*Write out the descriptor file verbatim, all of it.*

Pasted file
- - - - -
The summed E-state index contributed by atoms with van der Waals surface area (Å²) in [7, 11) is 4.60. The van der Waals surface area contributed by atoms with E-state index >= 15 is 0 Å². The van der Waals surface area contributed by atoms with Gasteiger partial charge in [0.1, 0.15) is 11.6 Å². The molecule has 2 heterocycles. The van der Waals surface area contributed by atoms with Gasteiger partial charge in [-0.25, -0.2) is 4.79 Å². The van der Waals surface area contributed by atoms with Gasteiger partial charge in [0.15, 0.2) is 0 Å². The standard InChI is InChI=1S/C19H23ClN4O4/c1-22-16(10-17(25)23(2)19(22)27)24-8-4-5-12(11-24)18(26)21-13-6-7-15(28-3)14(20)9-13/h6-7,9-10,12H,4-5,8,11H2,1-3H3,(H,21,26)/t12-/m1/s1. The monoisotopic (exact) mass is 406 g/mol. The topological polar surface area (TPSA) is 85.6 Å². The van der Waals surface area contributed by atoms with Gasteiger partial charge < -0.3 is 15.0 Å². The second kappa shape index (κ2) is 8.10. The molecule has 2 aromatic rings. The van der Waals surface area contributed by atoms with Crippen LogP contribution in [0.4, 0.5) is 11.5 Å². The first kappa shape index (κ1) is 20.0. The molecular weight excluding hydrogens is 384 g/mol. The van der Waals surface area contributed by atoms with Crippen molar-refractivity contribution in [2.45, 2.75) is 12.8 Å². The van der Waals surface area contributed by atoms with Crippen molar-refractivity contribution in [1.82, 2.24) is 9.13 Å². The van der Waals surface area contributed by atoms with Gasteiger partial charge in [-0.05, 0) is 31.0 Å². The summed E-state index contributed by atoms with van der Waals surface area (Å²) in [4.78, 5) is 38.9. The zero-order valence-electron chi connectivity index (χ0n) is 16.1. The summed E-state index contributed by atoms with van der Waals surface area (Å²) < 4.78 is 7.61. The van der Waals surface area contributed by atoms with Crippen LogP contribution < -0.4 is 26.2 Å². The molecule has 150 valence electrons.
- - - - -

The summed E-state index contributed by atoms with van der Waals surface area (Å²) in [7, 11) is 4.60. The van der Waals surface area contributed by atoms with E-state index >= 15 is 0 Å². The van der Waals surface area contributed by atoms with Gasteiger partial charge in [0.1, 0.15) is 11.6 Å². The molecule has 2 heterocycles. The van der Waals surface area contributed by atoms with Gasteiger partial charge in [-0.25, -0.2) is 4.79 Å². The van der Waals surface area contributed by atoms with Gasteiger partial charge in [0.15, 0.2) is 0 Å². The standard InChI is InChI=1S/C19H23ClN4O4/c1-22-16(10-17(25)23(2)19(22)27)24-8-4-5-12(11-24)18(26)21-13-6-7-15(28-3)14(20)9-13/h6-7,9-10,12H,4-5,8,11H2,1-3H3,(H,21,26)/t12-/m1/s1. The monoisotopic (exact) mass is 406 g/mol. The topological polar surface area (TPSA) is 85.6 Å². The van der Waals surface area contributed by atoms with Gasteiger partial charge < -0.3 is 15.0 Å². The second kappa shape index (κ2) is 8.10. The molecule has 2 aromatic rings. The van der Waals surface area contributed by atoms with Crippen LogP contribution in [0.4, 0.5) is 11.5 Å². The first kappa shape index (κ1) is 20.0. The molecular weight excluding hydrogens is 384 g/mol. The van der Waals surface area contributed by atoms with Crippen molar-refractivity contribution in [2.45, 2.75) is 12.8 Å². The van der Waals surface area contributed by atoms with Crippen molar-refractivity contribution in [1.82, 2.24) is 9.13 Å². The van der Waals surface area contributed by atoms with Gasteiger partial charge in [-0.05, 0) is 31.0 Å². The summed E-state index contributed by atoms with van der Waals surface area (Å²) in [4.78, 5) is 38.9. The zero-order valence-electron chi connectivity index (χ0n) is 16.1. The summed E-state index contributed by atoms with van der Waals surface area (Å²) < 4.78 is 7.61. The van der Waals surface area contributed by atoms with Crippen LogP contribution < -0.4 is 26.2 Å². The molecule has 150 valence electrons.